Where it is ‘dangerous’ to be a woman
There is nothing like travel outside of the Philippines to make one appreciate this country, warts and all.
Especially if one goes through an airport like that of Addis Ababa which I will vote for as one of the world’s worst, with congestion, confusion, kilometers-long lines, the lack of directional signs and rude attendants adding to the mix. To show you how bad it was, I walked through the Naia Terminal 1 upon my arrival with actual gratitude and gladness.
In fairness, though, and this is an entirely unsolicited view, Terminal 1 these days seems to be looking, if not entirely spiffy, then at least less grubby than it was in the past. The carpets actually looked brighter and a lot less dingy. The queues at Immigration were shorter, and at the baggage carousel, there were pleasant, clean-cut young men greeting passengers and assisting them to recover their bags, with no overt (and annoying) pleas for tips, as in the past. Only the fact that my luggage was left behind in Bangkok (come on, Thai Airways, get a move on!) made my arrival a less than optimal experience.
Anyway, it’s good to be home. Ethiopia was an exhausting but stimulating experience. Addis Ababa is a dusty (muddy when it rains), sooty and unruly city, but with astonishing sights at unexpected turns. One minute, we’re driving through rough, rocky lanes, then we turn a corner and come upon the magnificent campus of Addis Ababa University, with its imposing gates and greenery.
If anything, the visit to Ethiopia made me realize that while I may live in a poor country, there are so many others that are poorer. But at the same time, we—including Filipinos and Ethiopians—are all working toward finding solutions to our problems and both our challenges and the ways we are devising to get over them have so much in common.
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Neither the Philippines nor Ethiopia belongs to the list of “the five most dangerous countries for women.” The five are, in the order they’re listed: Afghanistan, Congo, Pakistan, India and Somalia.
The list was put together by TrustLaw, described by The Christian Science Monitor as “an organization that provides legal aid information on women’s rights.” The group polled more than 200 international gender experts and based their ranking on “general perception of danger and six other issues—health threats, discrimination, cultural and religious norms, sexual violence, nonsexual violence and trafficking.”
Of course, the fact that the five “most dangerous” countries are either currently at war or just recovered from war, or in the case of India constantly facing the threat of war, contributes to the precarious situation of women. But violence in the streets and at home also puts women at risk, while poverty, gender stereotypes and plain official indifference to women’s health and status add to the dangers that women face.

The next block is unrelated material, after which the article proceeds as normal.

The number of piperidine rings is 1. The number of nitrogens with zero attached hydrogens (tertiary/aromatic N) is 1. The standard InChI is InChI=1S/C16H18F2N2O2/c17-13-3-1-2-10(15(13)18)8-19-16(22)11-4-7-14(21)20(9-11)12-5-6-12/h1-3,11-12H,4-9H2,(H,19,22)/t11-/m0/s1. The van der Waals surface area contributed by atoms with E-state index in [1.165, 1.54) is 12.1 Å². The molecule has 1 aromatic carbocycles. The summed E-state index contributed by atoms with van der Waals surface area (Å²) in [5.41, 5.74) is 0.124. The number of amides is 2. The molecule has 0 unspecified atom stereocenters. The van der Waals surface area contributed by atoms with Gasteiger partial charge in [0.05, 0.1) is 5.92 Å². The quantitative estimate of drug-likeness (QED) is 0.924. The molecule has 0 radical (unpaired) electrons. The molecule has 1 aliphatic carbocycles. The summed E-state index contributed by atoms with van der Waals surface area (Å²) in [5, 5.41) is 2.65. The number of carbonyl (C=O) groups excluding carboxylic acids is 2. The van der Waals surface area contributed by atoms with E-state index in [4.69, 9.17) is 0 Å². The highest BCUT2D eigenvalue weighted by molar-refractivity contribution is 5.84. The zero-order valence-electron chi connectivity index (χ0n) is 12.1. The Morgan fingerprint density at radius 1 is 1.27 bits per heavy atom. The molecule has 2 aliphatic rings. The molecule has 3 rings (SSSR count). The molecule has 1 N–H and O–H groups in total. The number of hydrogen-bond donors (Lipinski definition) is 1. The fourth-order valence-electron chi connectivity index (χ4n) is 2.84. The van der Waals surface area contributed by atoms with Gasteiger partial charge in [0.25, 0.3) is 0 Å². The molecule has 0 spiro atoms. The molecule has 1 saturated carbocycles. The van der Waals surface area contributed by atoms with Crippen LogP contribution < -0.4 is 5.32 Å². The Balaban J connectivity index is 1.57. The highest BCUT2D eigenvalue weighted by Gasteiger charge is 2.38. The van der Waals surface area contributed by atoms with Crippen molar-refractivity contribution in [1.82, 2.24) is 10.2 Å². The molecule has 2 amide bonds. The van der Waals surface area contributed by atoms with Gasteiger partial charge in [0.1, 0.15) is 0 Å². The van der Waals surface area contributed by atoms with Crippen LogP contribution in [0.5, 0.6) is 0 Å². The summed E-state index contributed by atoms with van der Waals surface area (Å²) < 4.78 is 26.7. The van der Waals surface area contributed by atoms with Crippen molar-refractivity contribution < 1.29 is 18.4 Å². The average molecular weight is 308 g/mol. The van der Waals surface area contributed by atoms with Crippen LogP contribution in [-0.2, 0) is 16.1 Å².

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Maryan Qasim, minister for women of Somalia, puts the assessment of “danger” for women in context, saying that women there face so many risks she was “surprised the country was not first on the list.”
“The most dangerous thing a woman in Somalia can do is to become pregnant,” declared Qasim. “When a woman becomes pregnant her life is 50-50 because there is no antenatal care at all. There are no hospitals, no health care, no nothing.”
Mothers are similarly at risk in Ethiopia, with a maternal mortality rate (MMR, the number of women dying due to pregnancy and childbirth for every 100,000 live births) at 470. The country’s health authorities hope to cut the number to 276 to meet its own Millennium Development Goal.
In this, the Philippines—and Filipinas—may find a measure of comfort. Our own MMR is 162, and our own MDG goal is to lower it to 52, although most experts are deeply skeptical about the government’s ability to meet this goal by 2015.
But even these seemingly “good” numbers pale beside the accomplishment of our neighbors in Southeast Asia. Three countries in Southeast Asia— Brunei, Singapore and Malaysia—have achieved maternal mortality rates of below 10, while countries like Thailand, Vietnam and Indonesia are making remarkable progress in lowering their MMRs, though Indonesia still posts a higher MMR than the Philippines.
Still, despite official pronouncements of our own government’s “determination” to meet MDG 5 on maternal survival, progress on reducing the number of mothers dying has stalled or at least slowed down. At this rate, we are currently in a “contest” with Cambodia, Laos and East Timor to see who posts the worst performance with regard to meeting (or not meeting) MDG 5.
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Almost all, 99 percent to be exact, of maternal deaths in the world occur in developing countries. Ireland, for instance, posts an MMR of 1.
Southeast Asia, in fact, has been one of the “best performing” regions of the world when it comes to maternal mortality rate reduction. Sub-Saharan Africa, where Ethiopia belongs, in contrast, is the worst performing region.
But as the case of India proves, it isn’t only poverty that lies at the root of mothers’ vulnerability and risk. The top risk factors for women in India, TrustLaw states, are “female feticide (selective abortion and infanticide), child marriage, women trafficking and domestic servitude.”
The risks connected with being female in India thus begin even before birth, where being a female fetus means running the risk of selective abortion.
So it is not just poverty—which of course impacts on health status, living conditions, the availability of facilities for pre-natal care and childbirth—that makes life dangerous for women. It is also culture and tradition, which determines women’s status and our claim to equal rights and equal treatment.
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